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OMG WTF is with ATS?

The bots have arrived. And they’ve killed your resume design. They’ve re-flowed text. They’ve changed fonts. They’ve deemed all infographics, charts, and logos unreadable. And worst of all, they’ve put you in the “no” pile, even though you have the skills and experience to do the job. 😤

So how the hell do you get around these infuriating little electronic beast-like gatekeepers AND still show up as an experienced creative professional? Well we’re about to get into that!

Here are 10 things you need to know to wrangle the ATS beast:

1. Mind your file style.

PDF is unfortunately not the most ATS-friendly file type. A Microsoft Word document (gasp!) in .doc or .docx, or a plain-text (double-gasp!) file is incredibly ATS-friendly. And for the love of all that is Pantone, if you do want to risk sending in a PDF, please do not outline your fonts, because ATS read outlined fonts as images. Which is to say, not at all.

2. The beginning could be the end.

ATS is not able to properly read and parse information stored in the header and footers. Avoid using a graphic or a logo to brand your name on your resume, because this piece of information will be lost. Which means if they love your experience they won’t be able to contact you, because they won’t know who you are.

3. Bullets over badass design.

ATS loves to scramble anything that isn’t a recognizable character. So, basically anything that looks visually engaging, like all the customized shapes, icons, and emojis you just created for your bulleted lists on your resume. Stick to simple bullet options, such as a solid circle, or open circle. They may be boring, but they do feed the beast something he likes to eat.


4. Keep it simple.

All those fabulous infographics and icons that display your software prowess and additional skill-sets? Yeah, they have to go. Avoid tables, charts, graphics, columns, headers, and footers, and basically anything that looks visually compelling. Because when an ATS strips the formatting out of your resume, these will cause errors that can result in critical information getting garbled, or being read out of order.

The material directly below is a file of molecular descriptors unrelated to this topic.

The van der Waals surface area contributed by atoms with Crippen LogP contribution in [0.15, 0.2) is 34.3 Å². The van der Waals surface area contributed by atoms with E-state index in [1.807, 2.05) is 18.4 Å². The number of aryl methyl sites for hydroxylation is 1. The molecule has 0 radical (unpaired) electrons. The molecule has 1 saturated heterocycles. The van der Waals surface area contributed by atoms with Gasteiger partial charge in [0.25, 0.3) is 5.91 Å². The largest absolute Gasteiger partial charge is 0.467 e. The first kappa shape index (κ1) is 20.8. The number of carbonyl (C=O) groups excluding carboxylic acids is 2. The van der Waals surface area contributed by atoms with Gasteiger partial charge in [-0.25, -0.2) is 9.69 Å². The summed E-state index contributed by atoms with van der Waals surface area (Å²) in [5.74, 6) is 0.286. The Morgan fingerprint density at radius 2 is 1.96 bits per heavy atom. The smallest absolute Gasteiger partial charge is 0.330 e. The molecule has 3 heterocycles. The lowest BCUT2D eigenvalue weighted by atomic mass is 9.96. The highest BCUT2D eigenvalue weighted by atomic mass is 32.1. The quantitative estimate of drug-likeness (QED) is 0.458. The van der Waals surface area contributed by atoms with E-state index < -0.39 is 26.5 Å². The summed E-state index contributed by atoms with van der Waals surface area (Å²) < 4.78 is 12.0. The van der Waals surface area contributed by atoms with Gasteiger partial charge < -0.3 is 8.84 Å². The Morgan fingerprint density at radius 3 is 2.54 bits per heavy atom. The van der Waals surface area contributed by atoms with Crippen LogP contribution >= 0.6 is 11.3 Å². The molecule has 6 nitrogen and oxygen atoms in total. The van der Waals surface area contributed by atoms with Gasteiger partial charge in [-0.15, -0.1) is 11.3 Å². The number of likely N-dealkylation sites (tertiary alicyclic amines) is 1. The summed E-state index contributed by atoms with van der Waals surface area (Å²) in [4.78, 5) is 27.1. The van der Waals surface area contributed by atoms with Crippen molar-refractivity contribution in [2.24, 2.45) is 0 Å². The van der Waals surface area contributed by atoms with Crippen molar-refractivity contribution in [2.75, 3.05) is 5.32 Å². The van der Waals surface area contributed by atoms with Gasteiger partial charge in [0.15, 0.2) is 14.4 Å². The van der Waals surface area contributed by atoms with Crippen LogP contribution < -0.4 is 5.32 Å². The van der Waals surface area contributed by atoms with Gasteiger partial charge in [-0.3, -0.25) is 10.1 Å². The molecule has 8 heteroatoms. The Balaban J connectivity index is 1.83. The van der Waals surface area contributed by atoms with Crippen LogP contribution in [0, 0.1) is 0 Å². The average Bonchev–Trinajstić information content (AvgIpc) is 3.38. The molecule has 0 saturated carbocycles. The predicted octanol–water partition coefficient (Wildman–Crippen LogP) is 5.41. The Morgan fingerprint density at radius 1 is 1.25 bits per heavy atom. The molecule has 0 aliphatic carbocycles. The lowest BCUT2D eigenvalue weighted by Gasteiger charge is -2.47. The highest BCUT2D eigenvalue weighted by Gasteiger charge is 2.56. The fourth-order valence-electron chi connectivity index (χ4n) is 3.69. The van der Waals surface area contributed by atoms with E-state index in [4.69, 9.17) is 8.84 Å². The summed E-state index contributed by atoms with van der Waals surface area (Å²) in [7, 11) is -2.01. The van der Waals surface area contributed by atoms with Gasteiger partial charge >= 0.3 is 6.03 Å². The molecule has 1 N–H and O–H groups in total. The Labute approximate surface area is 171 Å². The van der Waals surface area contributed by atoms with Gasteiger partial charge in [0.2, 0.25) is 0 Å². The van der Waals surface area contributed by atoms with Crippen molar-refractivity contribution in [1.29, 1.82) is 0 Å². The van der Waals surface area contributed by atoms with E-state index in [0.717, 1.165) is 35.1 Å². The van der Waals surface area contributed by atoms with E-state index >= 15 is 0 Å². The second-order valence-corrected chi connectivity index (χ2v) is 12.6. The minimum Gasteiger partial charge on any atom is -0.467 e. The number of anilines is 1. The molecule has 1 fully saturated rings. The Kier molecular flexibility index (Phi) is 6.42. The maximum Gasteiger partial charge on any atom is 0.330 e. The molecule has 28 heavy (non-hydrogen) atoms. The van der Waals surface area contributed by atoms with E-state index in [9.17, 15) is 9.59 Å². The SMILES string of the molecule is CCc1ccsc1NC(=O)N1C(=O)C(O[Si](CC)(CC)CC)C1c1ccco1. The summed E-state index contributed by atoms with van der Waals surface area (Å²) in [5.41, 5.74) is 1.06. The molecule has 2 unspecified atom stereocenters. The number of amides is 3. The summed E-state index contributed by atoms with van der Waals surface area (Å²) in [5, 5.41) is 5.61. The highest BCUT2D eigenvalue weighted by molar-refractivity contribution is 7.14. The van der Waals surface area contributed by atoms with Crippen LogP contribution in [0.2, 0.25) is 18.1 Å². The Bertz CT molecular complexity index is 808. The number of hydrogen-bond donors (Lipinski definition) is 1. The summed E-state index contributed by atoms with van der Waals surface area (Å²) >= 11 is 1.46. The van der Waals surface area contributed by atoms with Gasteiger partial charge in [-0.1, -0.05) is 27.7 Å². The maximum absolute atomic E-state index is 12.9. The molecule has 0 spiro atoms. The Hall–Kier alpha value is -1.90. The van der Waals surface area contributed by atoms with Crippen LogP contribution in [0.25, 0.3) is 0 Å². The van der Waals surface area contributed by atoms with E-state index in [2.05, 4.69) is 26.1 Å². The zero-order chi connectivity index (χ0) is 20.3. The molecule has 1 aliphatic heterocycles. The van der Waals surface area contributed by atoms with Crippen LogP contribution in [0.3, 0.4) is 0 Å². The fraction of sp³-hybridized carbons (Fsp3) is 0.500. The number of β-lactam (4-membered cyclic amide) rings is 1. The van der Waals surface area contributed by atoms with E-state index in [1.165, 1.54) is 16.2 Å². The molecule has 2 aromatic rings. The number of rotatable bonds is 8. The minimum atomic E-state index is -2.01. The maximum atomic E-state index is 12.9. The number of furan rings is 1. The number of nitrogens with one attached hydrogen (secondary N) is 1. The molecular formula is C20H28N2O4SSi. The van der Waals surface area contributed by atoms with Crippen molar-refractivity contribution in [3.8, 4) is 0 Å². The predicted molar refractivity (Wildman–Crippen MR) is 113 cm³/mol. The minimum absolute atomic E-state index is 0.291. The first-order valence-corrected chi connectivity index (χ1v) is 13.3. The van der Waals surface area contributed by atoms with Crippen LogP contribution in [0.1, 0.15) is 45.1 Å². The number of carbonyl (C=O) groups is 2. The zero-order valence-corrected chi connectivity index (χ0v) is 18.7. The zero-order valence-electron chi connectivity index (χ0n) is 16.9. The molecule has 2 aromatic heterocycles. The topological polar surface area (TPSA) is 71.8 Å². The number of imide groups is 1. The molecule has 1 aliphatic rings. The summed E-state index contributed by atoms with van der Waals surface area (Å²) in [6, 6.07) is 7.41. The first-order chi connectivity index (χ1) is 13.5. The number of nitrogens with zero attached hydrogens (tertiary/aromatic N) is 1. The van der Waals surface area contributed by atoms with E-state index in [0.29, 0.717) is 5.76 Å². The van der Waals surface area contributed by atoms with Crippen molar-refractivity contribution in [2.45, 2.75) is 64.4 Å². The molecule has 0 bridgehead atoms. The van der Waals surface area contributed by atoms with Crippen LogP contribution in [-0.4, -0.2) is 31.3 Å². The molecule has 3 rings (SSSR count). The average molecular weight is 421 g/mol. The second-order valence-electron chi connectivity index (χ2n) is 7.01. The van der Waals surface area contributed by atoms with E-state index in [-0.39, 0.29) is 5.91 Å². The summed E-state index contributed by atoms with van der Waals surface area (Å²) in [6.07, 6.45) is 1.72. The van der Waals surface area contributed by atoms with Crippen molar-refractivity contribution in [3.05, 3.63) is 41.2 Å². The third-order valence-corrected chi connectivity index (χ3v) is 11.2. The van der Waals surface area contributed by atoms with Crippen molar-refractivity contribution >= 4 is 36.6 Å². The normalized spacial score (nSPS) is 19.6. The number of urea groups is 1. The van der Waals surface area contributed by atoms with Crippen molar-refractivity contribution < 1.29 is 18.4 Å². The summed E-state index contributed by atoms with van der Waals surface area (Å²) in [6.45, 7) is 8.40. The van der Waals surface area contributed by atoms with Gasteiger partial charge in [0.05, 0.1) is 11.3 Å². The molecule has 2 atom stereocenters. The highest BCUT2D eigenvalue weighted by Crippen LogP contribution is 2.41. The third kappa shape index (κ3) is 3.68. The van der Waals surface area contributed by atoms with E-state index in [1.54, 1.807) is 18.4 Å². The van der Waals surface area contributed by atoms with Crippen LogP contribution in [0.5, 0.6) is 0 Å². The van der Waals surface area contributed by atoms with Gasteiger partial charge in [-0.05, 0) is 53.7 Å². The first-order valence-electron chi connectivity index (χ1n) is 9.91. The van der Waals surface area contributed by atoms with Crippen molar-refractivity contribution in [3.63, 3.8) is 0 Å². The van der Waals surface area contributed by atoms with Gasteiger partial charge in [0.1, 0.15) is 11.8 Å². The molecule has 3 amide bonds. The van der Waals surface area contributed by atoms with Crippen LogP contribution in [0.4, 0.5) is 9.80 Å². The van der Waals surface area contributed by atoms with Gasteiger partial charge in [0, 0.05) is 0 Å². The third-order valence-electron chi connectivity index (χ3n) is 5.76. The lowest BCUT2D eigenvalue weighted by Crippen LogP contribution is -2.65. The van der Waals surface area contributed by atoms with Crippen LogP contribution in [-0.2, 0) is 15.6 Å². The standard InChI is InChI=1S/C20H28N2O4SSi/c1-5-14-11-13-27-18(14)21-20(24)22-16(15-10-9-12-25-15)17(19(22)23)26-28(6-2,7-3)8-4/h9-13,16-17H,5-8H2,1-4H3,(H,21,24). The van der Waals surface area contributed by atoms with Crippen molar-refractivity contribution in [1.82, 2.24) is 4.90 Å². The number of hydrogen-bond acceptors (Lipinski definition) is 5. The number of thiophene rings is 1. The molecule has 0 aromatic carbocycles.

5. Matchy-matchy.

Using standardized section-header language is going to help the ATS system understand how to scan your resume, which will increase your chances of being a match for the position. These section-headers typically include:


- Work History

- Work Experience

- Experience

- Professional History

- Professional Experience


Recruiters can also cherry-pick candidates without looking through every single resume.

They usually search for two things:


- Job titles (like graphic designer, art director, creative director, copywriter, UX designer, etc.)

- Hard skills (like copywriting, illustration, production design, web design, editing, etc.)


6. Frequency is your friend.

ATS focuses on the frequency and placement of keywords throughout your resume. They determine the strength of your skills based on the number of times a term shows up in your resume, and they assign an estimated amount of experience for a particular skill based on its placement within the resume. Aim to place all required skills in your resume 2x-4x, and pepper them throughout all listed positions (as long as it’s relevant).


7. Ratings are everything.

ATS systems automatically rate your resume based on how well your content matches the job description. If there is a common abbreviation for one of your skills (such as “Adobe CC”) include BOTH the abbreviated and full-name (i.e. “Creative Cloud”) versions in your resume. Pepper these same terms into your “Work Experience” or “Education” sections, where appropriate, to demonstrate when you leveraged that skill.


8. Cyrano it.

Using their words they use is going to increase your chances of the ATS software recognizing you as a solid match. Always take note of how they define the position, its responsibilities, and the core requirements for the role in the job posting. If you have those same qualifications, be sure to incorporate that language, as it appears in the job listing, to the appropriate sections of your resume.

9. Lather, rinse, repeat.

ATS will associate the length of experience for a skill based on how long you held the job where that skill was leveraged. If you did illustration for five years and you list it under the company you worked at for 5 years, the ATS will assume you have five years' worth of illustration experience from that job. If a skill is listed on its own — such as within the professional summary or a core-competencies section — then the ATS will assign six months' experience for that skill. This is why it's incredibly important to list your skills throughout your entire resume, rather than just in a “skills” section.

10. Double-down, like you’re in Vegas.

Having a fully-designed resume in addition to a plain-text file is the way to go. Attach both versions to your application separately. If an actual human is reviewing these, they will be able to see your professional creative version. You can also send this one again when you’ve landed the interview, and are corresponding with the company via email, just to re-emphasize your killer creative skills. 🎨